Ladder Differences You Should Know to Help Prevent Injuries // on Thursday September 17, 2015
Fall is in the air, bringing with it cooler temperatures, football and seasonal outdoor maintenance. It’s the time of year when people and organizations will take care of some overdue yard work, clean out gutters or put up decorations before the weather turns cold. Many of these activities require the use of a ladder, which while handy, also can be dangerous.
According to the CDC, falls remain the leading cause of unintentional mortality nationwide, and 43 percent of fatal falls in the last decade involved a ladder.
If you have volunteers at your organization who are doing some fall maintenance that requires a ladder, or if you are cleaning up your own backyard, review these ladder safety tips before you climb up the rungs.
Selecting the right type of ladder for the job you’re tackling plays an important part in avoiding injuries. Below is a list of the various options:
- Step ladders – self-supporting portable ladder that is non-adjustable in length with flat steps and a hinged back. Step ladders should be used for work at low and medium heights.
- Straight (single) ladders – non-self-supporting portable ladder that is non-adjustable in length and consists of one section.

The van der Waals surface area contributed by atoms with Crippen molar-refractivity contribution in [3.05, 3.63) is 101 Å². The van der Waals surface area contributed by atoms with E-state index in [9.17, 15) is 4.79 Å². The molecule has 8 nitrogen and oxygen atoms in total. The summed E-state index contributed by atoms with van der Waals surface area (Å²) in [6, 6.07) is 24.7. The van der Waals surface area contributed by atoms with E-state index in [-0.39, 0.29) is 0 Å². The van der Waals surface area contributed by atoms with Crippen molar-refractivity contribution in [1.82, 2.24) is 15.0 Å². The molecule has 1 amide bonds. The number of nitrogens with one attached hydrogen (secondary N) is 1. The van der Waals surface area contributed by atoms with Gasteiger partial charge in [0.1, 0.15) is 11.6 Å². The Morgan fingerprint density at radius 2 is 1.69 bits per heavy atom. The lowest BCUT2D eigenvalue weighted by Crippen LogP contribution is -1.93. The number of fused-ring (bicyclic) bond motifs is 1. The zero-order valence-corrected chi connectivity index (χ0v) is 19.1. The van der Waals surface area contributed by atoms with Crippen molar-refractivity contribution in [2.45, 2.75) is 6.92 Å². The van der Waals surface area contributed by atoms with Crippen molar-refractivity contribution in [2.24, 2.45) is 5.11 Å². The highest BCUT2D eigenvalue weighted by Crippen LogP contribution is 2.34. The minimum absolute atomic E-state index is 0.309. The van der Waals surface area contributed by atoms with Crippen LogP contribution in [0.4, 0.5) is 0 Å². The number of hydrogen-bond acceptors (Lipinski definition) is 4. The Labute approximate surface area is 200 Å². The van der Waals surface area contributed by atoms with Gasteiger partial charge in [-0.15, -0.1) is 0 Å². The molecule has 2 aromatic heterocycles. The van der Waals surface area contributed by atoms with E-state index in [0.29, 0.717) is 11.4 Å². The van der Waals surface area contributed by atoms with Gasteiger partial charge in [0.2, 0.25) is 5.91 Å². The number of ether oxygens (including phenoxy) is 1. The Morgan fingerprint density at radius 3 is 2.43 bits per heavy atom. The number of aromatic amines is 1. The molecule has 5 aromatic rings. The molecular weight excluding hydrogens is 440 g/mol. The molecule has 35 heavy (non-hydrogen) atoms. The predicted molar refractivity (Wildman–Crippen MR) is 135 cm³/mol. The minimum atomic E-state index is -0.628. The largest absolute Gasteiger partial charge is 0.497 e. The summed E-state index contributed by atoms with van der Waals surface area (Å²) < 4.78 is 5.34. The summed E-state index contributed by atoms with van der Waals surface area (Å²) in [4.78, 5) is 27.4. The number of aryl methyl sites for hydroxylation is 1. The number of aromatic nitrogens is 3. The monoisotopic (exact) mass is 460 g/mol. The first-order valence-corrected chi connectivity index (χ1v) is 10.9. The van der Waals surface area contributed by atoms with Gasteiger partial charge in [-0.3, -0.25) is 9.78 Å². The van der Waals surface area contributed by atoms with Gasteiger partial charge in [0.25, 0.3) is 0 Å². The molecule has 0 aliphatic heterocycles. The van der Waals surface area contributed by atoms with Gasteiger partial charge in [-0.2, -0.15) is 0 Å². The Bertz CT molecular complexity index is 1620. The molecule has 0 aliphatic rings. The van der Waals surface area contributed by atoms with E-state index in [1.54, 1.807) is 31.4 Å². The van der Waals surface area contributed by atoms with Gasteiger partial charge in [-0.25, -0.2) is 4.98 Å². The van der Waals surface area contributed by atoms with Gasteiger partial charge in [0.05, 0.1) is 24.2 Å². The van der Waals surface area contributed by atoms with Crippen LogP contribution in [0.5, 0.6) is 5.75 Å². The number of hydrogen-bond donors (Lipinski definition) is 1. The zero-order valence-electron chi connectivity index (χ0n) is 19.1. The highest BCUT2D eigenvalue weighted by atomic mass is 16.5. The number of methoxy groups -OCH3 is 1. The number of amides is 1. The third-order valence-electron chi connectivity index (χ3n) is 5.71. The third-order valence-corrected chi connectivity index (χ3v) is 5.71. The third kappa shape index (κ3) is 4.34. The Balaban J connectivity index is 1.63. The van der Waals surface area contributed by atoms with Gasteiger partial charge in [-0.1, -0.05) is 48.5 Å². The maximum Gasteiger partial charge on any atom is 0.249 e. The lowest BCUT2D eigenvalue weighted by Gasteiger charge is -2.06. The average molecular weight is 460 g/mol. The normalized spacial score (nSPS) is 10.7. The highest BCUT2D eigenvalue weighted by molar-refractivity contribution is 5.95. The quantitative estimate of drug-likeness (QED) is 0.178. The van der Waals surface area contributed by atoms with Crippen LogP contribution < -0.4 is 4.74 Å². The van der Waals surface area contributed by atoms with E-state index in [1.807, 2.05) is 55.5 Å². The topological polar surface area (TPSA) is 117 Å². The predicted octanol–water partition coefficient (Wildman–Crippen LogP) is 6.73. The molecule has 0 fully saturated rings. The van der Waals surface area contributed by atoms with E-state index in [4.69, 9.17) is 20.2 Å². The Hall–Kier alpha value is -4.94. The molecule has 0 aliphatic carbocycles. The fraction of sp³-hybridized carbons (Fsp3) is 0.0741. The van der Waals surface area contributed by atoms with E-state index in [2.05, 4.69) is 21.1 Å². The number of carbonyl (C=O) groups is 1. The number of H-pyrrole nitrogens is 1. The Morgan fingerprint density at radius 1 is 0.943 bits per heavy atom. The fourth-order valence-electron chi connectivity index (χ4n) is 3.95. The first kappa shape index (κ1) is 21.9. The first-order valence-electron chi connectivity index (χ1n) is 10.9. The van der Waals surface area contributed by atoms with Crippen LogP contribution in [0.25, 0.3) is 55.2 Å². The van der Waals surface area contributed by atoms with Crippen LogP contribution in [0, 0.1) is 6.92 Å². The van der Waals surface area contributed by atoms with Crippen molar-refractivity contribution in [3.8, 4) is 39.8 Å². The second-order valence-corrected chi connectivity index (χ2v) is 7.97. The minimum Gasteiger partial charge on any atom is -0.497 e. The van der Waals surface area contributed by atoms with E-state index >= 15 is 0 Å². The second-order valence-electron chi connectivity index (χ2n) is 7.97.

- Extension ladders – non-self-supporting portable ladder that is adjustable in length. Always select a ladder that is longer than what you need to reach. Extension ladders should be used for climbing up to higher elevations, such as windows, gutters and roofs.
- Aluminum ladders – should not be used around electrical sources, as they conduct electricity.
- Wood ladders – a non-conductor of electricity when dry. Wood ladders age fast, as they are susceptible to drying and splitting with age. Apply some type of protective, clear finish to preserve and extend its useable life.
- Fiberglass ladders – do not conduct electricity when dry. Generally, fiberglass ladders do not require a protective finish to preserve them.
In addition to the various types, ladders have different ratings based on weight and use. Type III ladders should not be used and should be replaced with a Type II or higher-rated ladder. If you can’t find the rating label on your ladder, replace it. Not knowing the rating could cause an injury if the user is too heavy. Learn more about the different ratings, including type, weight and duty.
Maintenance and Training
Even with the correct ladder for the job, maintenance and training are key to avoiding injuries. Over time, the condition of the ladder will deteriorate and eventually become unsafe to use. Periodically inspect ladders for visible defects, and after any incident, as that could affect their safe use. Some things to check for include loose or missing rungs, nails or bolts; cracks; splinters; corrosion and other damage.
Training is important for anyone using a ladder, but especially for a church or other organization where users will often be volunteers or staff. Providing the safest ladder on the market only goes so far, and proper usage training helps fill in those gaps. For more information on proper training, view this Ladder Safety Fact Sheet.
Help keep yourself and other safe when fixing up the outdoors for the season.
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